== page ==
What would happen if a one-year-old baby came from the fourth floor window to a burley truck driver and stood there on the sidewalk?
So begins Jack Dempsey classic book Championship Boxing .
Jack Dempsey was a heavyweight champion between 1919 and 1926. At the turn of the century he started earning money by going rough bars and challenging anyone in the house with a bare wrist and then betting with his friends.
This guy knew how to knock people. The point he started dramatically about opening the falling baby was that the weight of his tiny little child knocked or killed the roaring lorry driver.
I took two valuable points to fight Dempsey's book. The importance of rapid completion of the fight and the importance of body weight to create a relieving force.
The most important thing is to end the battle. As Dempsey says, there are no officials in a street fight. "Never forget: the longer the fight lasts, the longer it is in danger … Furthermore, the danger rate against us usually increases in every minute of the fight," he wrote.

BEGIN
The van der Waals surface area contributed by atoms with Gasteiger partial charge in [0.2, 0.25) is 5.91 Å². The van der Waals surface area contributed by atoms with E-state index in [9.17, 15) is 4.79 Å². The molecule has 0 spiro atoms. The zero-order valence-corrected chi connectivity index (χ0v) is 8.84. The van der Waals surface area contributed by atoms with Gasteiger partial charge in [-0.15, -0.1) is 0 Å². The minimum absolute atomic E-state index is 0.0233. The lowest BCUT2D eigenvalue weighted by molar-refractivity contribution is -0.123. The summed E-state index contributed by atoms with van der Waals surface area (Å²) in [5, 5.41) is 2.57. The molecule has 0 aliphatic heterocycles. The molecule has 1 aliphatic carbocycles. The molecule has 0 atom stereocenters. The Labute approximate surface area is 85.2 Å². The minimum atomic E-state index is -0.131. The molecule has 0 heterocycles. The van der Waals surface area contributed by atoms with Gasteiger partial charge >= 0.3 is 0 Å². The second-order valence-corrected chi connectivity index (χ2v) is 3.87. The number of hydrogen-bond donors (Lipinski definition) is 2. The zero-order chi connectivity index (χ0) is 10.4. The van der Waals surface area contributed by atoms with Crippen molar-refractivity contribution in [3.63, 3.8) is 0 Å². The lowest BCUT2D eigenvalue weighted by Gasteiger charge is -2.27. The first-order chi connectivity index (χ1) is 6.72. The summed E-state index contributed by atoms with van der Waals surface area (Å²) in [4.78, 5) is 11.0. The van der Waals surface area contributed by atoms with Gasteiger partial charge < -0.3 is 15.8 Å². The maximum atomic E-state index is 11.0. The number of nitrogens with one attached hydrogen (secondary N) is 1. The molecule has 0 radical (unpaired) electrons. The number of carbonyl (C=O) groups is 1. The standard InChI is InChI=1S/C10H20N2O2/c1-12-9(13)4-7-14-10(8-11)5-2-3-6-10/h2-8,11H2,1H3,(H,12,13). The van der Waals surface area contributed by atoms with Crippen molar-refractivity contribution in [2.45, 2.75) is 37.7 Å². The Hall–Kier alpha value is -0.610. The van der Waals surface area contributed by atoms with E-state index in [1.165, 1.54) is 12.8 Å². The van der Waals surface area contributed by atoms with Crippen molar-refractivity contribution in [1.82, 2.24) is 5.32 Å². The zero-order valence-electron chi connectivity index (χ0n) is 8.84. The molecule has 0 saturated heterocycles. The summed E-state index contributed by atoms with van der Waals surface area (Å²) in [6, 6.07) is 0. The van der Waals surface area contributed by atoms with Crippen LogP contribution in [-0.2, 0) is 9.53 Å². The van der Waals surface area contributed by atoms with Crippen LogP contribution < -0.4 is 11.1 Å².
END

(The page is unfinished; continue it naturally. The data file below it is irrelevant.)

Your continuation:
"It is imperative to end the fight as quickly as possible and the best way to do it." Loss is much more important in fist fight than boxing, then fist is to be fought. "
He devoted one of his chapters to the concept called" downfall. "The instructor instructs the reader to stand in their hands with their feet slightly forward, then advancing in the direction of the foot with a short step, you sink to the idea of being aware of the weight of your progress and of understanding that if you hit a punch and punch to your opponent before the soles touch the ground, the weight of the body is at the moment behind the stamp.